Subjectivity: The opposite of objectivity. Broadly speaking, subjectivity is associated with the internal reality — with perceptions and thoughts arising and based in a given individual’s mind — and thus with bias and relative truth. By contrast, objectivity is associated with external reality — with impersonality and impartiality — and thus with empirical fact and absolute truth. For example, the statement “She is six feet tall” is objective, whereas “She is tall” is subjective.
When applied to literature, the terms subjectivity and objectivity may be used to describe the degree to which an author’s personal perspective surfaces in a passage or work. Subjectivity usually refers to the expression or evident presence of the author’s own feelings, opinions, or experiences but may also refer to the feelings and thoughts of the characters. Objectivity refers to the presentation of characters and plot in a detached, neutral fashion, without overt authorial commentary or judgment. Confessional poetry, in which poets reflect on even the most painful matters in their private lives, such as abuse and suicide, epitomizes authorial subjectivity, as do autobiographies and fictional works in which the author openly addresses the reader. For instance, in Slaughterhouse-Five (1969), Kurt Vonnegut tells the reader in chapter one that “People aren’t supposed to look back. I’m certainly not going to do it any more. I’ve finished my war book now. The next one I write is going to be fun. This one is a failure, and had to be, since it was written by a pillar of salt.” Journalism, by contrast, emphasizes authorial objectivity, as did many modernist writers. The works of Henry James and Ernest Hemingway exemplify the objective style, as in the opening paragraph of Hemingway’s A Farewell to Arms (1929):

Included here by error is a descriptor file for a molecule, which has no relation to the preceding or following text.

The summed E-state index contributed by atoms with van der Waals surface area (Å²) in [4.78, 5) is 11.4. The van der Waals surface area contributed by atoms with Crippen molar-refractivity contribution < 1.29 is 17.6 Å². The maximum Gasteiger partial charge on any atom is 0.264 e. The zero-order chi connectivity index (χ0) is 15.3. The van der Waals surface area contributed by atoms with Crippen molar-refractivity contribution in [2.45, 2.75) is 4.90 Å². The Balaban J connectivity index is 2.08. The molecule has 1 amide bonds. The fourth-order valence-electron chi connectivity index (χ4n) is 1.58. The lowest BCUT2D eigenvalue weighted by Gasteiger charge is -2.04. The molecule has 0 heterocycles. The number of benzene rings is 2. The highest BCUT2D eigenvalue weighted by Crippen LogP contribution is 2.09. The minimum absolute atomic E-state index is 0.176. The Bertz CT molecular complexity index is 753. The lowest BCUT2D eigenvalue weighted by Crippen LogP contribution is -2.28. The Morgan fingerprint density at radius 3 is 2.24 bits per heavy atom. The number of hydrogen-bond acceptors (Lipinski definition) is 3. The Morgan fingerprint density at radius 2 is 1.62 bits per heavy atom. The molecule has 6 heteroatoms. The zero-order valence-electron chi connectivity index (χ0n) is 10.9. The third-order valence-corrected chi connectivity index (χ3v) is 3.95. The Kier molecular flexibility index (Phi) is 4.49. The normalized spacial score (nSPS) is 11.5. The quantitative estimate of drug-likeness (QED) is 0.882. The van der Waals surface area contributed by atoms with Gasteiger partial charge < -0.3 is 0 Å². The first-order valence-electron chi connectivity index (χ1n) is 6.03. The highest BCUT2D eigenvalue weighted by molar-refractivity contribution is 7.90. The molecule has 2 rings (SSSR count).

In the late summer of that year we lived in a house in a village that looked across the river and the plain to the mountains. In the bed of the river there were pebbles and boulders, dry and white in the sun, and the water was clear and swiftly moving and blue in the channels. Troops went by the house and down the road and the dust they raised powdered the leaves of the trees… .
Whereas some writers are much more objective than others, most critics would agree that no author can be completely objective; for one thing, the very choice of what to present and what not to present in a story involves a subjective decision. Thus, while subjectivity and objectivity are often viewed as a contrary philosophical and linguistic pair, or binary opposition, they may be better understood as end points of a continuum, with infinitely subtle gradations in between.
Twentieth-century French psychoanalytic critic and theorist Jacques Lacan used the term subjectivity to refer to that which we would (but may be unable to) know, that which we do (or believe ourselves to) know, and individual or cultural ways of knowing (or trying to know). He also identified three orders of subjectivity: the Real, the Imaginary order, and the Symbolic order. The Real is not what we typically perceive as reality; rather, it is the intractable, substantial, and apparently inevitable world (e.g., death, gravity, the physicality of objects). Although its existence is undeniable, the Real defies interpretation and symbolic representation. The Imaginary order, linked to the five senses, produces a false but comforting sense of unity in the individual, who, though perceiving himself or herself as one coherent whole distinct from other individuals, is internally divided between the conscious and unconscious. The Symbolic order, the preestablished order of law and language in any given society, represents the cultural realm to which all individuals must submit.